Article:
Artur Beterbiev stops Oleksandr Gvozdyk in 10, unifies IBF and WBC light heavyweight titles
PHILADELPHIA, PA — The sound of the thuds echoed throughout Temple University’s Liacouras Center. Each time Artur Beterbiev landed another shot, they seemed to grow louder at ringside.
Oleksandr Gvozdyk was waning with each body shot, with each head shot.
Finally, Gvozdyk succumbed, and Beterbiev, the IBF light heavyweight beltholder, unified the light heavy title by taking away the WBC belt Gvozdyk held with a 10th-round stoppage Friday night on ESPN/ESPN Deportes.
At the time of the stoppage, Beterbiev’s 15th-straight, Gvozdyk was up on the scorecards of judges John McKaie (87-84) and Ron McNair (86-85), while judge John Poturaj had it 87-83 for Beterbiev.
Beterbiev landed 161/515 (31.3%) total punches, 48/232 (20.7%) jabs and 113/283 (39.9%) power punches, to Gvozdyk’s 118/614 (19.2%), 24/260 (9.2%) and 94/354 (26.6%).
“You know, I’m not surprised about him, about surprised about me,” said Beterbiev, the Russian expatriate now living in Montreal, Canada. “Today, I’m not like I want to be. I try to do some of the instruction my coach gave me, but I did not follow all of the instruction.
“I tried to just box.”
At the end of the first round, referee Gary Rosato called Gvozdyk (17-1, 14 knockouts) down in the final 10 seconds. The fighters appeared to tangle, and in between the rounds, Pennsylvania State Athletic Commissioner Greg Sirb told the judges that the fall was a slip—not a knockdown.
In the second, Beterbiev (15-0, 15 KOs) landed a big right off Gvozdyk’s head in the final 20 seconds. That one shot may have won the round for Beterbiev, who was getting outboxed throughout much of the round. The right forced Gvozdyk to tie up Beterbiev.
Both fighters began opening up more in the third. Late in the third, Beterbiev tagged Gvozdyk with a few heavy shots. That may have been enough, once again, to win the round.
Beterbiev didn’t seem to have any respect for Gvozdyk’s power.
That may have changed slightly in the first minute of the fourth. Gvozdyk had Beterbiev pinned against the ropes, but the former Russian Olympian spun out of trouble. Beterbiev closed the fourth strong, which may have swayed the round in his favor.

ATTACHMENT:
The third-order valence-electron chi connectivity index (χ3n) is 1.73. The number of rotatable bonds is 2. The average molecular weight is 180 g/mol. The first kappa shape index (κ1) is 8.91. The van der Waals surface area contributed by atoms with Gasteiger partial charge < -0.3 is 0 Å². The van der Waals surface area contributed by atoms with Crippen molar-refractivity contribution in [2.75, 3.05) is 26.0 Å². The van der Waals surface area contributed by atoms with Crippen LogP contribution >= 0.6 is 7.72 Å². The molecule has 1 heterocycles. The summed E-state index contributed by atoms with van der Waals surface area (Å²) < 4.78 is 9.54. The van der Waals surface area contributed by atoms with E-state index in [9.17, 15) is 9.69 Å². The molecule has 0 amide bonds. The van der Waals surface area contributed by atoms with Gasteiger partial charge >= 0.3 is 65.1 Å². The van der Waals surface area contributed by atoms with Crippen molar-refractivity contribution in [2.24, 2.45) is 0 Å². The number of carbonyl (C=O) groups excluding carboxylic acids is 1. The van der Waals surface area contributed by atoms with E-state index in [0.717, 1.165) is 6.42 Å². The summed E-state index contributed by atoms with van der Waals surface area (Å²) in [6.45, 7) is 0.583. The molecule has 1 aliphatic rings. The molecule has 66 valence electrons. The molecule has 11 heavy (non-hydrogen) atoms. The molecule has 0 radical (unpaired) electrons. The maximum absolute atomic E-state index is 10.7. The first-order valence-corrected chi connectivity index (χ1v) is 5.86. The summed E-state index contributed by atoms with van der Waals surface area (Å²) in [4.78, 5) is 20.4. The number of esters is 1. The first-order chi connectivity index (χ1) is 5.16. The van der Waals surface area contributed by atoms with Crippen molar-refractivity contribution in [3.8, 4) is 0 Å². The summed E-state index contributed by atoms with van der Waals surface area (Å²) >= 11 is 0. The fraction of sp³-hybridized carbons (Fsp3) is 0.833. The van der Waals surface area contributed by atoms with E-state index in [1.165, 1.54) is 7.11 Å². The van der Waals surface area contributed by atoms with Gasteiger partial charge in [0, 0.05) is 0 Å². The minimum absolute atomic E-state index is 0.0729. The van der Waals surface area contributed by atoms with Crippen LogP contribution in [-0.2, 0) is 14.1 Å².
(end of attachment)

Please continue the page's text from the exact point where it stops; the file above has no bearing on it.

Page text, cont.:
Through five, it appeared Gvozdyk couldn’t hurt the heavier-fisted Beterbiev.
Gvozdyk was backed up with a body shot in the sixth. But with 1:39 left, Gvozdyk did plow a right off of Beterbiev’s jaw. Gvozdyk was the more active fighter in the round, and as the round came to a close, Gvozdyk landed a pair of rights on Beterbiev’s face.
Gvozdyk opened the seventh with a right, and sensing Beterbiev was listing slightly, Gvozdyk seemed to get braver. The seventh also marked a difference in stalker. Gvozdyk held his place in the middle of the ring with Beterbiev orbiting him. Until that point, it was Beterbiev stalking Gvozdyk.
Beterbiev entered the eighth for only the second time in his career. With just inside a minute left in the round, Gvozdyk ponged a few rights off Beterbiev’s face. With :20 left, Gvozdyk struck Beterbiev with another right to the face.
Gvozdyk started the ninth strong. He plowed a combination off of Beterbiev’s head. With 1:52 left in the round, Beterbiev nailed Gvozdyk with a hard right. With :55 left, Beterbiev popped Gvozdyk with another right. Beterbiev had Gvozdyk backing up and in trouble. Gvozdyk was hanging on for dear life.
Beterbiev exerted his strength. He out muscled Gvozdyk, pounding him with a right uppercut.
“I was told to jab, jab, jab, but I did not continue,” Beterbiev said.
Filled with confidence, Beterbiev forced Gvozdyk to take a knee with 1:10 left in the 10th. Gvozdyk had little left. A short left dropped Gvozdyk a second time, with inside of a minute left in the round. It was a blunt, short right that felled Gvozdyk a third time, and by then, Rosato wisely saw enough by halting it at 2:49 of the 10th.